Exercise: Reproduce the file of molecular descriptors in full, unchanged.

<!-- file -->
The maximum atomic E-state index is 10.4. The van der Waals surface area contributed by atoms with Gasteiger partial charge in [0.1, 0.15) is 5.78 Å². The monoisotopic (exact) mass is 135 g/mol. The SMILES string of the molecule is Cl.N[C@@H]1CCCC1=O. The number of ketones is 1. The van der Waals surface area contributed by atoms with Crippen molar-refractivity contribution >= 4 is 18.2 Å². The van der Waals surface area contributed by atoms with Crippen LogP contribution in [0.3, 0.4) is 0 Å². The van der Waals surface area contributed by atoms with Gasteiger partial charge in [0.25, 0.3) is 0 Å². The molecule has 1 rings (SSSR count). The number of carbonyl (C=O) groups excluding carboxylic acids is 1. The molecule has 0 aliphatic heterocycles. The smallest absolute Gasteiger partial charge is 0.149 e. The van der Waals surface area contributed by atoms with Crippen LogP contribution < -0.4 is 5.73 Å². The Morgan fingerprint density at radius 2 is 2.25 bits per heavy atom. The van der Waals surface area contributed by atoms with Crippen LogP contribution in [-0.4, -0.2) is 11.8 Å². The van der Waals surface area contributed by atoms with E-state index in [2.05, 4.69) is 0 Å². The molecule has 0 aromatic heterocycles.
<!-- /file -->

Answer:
The maximum atomic E-state index is 10.4. The van der Waals surface area contributed by atoms with Gasteiger partial charge in [0.1, 0.15) is 5.78 Å². The monoisotopic (exact) mass is 135 g/mol. The SMILES string of the molecule is Cl.N[C@@H]1CCCC1=O. The number of ketones is 1. The van der Waals surface area contributed by atoms with Crippen molar-refractivity contribution >= 4 is 18.2 Å². The van der Waals surface area contributed by atoms with Crippen LogP contribution in [0.3, 0.4) is 0 Å². The van der Waals surface area contributed by atoms with Gasteiger partial charge in [0.25, 0.3) is 0 Å². The molecule has 1 rings (SSSR count). The number of carbonyl (C=O) groups excluding carboxylic acids is 1. The molecule has 0 aliphatic heterocycles. The smallest absolute Gasteiger partial charge is 0.149 e. The van der Waals surface area contributed by atoms with Crippen LogP contribution < -0.4 is 5.73 Å². The Morgan fingerprint density at radius 2 is 2.25 bits per heavy atom. The van der Waals surface area contributed by atoms with Crippen LogP contribution in [-0.4, -0.2) is 11.8 Å². The van der Waals surface area contributed by atoms with E-state index in [2.05, 4.69) is 0 Å². The molecule has 0 aromatic heterocycles.